Development of an industrial city model in vietnam   ph.d dissertation
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Development of an industrial city model in vietnam   ph.d dissertation
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Development of an industrial city model in vietnam   ph.d dissertation
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Development of an industrial city model in vietnam   ph.d dissertation
Development of an industrial city model in vietnam   ph.d dissertation
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Development of an industrial city model in vietnam   ph.d dissertation
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Development of an industrial city model in vietnam   ph.d dissertation
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Development of an industrial city model in vietnam   ph.d dissertation
Development of an industrial city model in vietnam   ph.d dissertation
Development of an industrial city model in vietnam   ph.d dissertation
Development of an industrial city model in vietnam   ph.d dissertation
Development of an industrial city model in vietnam   ph.d dissertation
Development of an industrial city model in vietnam   ph.d dissertation
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Development of an industrial city model in vietnam   ph.d dissertation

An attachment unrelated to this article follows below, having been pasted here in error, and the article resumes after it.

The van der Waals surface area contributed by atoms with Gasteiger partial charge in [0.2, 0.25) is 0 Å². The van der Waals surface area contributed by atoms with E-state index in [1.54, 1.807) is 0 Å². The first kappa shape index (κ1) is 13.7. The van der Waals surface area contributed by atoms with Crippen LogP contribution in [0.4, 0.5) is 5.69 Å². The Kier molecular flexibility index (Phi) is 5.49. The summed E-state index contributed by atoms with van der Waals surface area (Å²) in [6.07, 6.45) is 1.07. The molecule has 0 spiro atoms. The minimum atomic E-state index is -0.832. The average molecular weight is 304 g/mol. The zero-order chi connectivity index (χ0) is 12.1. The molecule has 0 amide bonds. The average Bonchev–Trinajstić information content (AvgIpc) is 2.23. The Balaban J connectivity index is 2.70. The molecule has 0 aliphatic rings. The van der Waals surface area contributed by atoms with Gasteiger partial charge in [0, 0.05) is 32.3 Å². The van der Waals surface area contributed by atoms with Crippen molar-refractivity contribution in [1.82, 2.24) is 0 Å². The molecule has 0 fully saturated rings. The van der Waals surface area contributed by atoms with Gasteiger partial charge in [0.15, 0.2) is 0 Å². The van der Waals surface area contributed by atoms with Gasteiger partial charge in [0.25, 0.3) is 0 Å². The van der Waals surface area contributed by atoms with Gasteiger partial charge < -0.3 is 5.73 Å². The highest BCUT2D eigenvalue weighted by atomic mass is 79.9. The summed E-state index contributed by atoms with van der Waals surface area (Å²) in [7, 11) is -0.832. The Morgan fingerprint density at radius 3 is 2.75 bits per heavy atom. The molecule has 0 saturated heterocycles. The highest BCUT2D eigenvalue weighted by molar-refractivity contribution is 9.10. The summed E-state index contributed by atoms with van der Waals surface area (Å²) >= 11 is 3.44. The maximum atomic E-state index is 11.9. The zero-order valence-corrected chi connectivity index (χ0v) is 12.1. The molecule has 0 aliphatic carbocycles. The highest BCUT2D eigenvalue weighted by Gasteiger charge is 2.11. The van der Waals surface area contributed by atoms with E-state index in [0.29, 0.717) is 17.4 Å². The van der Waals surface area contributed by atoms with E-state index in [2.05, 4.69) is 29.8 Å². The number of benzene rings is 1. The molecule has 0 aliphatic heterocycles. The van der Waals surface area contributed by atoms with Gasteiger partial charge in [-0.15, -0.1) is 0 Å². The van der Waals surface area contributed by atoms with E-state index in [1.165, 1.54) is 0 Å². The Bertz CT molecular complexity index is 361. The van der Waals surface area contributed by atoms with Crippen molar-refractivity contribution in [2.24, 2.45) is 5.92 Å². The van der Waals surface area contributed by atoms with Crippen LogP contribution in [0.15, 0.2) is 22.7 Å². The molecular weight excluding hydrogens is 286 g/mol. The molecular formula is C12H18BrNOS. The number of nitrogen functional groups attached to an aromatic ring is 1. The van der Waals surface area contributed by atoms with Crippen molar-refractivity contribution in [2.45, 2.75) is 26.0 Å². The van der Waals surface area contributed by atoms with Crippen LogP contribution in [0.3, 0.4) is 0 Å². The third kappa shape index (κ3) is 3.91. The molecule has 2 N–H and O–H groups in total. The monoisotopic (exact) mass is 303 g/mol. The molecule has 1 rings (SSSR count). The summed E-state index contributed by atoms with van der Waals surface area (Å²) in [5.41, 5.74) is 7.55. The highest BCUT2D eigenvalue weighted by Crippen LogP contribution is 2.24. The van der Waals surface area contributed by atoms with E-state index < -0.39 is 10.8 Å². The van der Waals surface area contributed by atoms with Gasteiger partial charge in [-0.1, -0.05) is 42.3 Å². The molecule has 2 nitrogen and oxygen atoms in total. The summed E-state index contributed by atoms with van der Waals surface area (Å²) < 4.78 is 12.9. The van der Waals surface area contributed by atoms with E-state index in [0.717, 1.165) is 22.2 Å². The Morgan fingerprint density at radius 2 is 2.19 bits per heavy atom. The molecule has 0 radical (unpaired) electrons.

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Development of an industrial city model in vietnam   ph.d dissertation
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Development of an industrial city model in vietnam   ph.d dissertation
Development of an industrial city model in vietnam   ph.d dissertation
Development of an industrial city model in vietnam   ph.d dissertation
Development of an industrial city model in vietnam   ph.d dissertation
Development of an industrial city model in vietnam   ph.d dissertation
Development of an industrial city model in vietnam   ph.d dissertation
Development of an industrial city model in vietnam   ph.d dissertation
Development of an industrial city model in vietnam   ph.d dissertation
Development of an industrial city model in vietnam   ph.d dissertation
Development of an industrial city model in vietnam   ph.d dissertation
Development of an industrial city model in vietnam   ph.d dissertation
Development of an industrial city model in vietnam   ph.d dissertation
Development of an industrial city model in vietnam   ph.d dissertation
Development of an industrial city model in vietnam   ph.d dissertation
Development of an industrial city model in vietnam   ph.d dissertation
Development of an industrial city model in vietnam   ph.d dissertation
Development of an industrial city model in vietnam   ph.d dissertation
Development of an industrial city model in vietnam   ph.d dissertation
Development of an industrial city model in vietnam   ph.d dissertation
Development of an industrial city model in vietnam   ph.d dissertation
Development of an industrial city model in vietnam   ph.d dissertation
Development of an industrial city model in vietnam   ph.d dissertation
Development of an industrial city model in vietnam   ph.d dissertation
Development of an industrial city model in vietnam   ph.d dissertation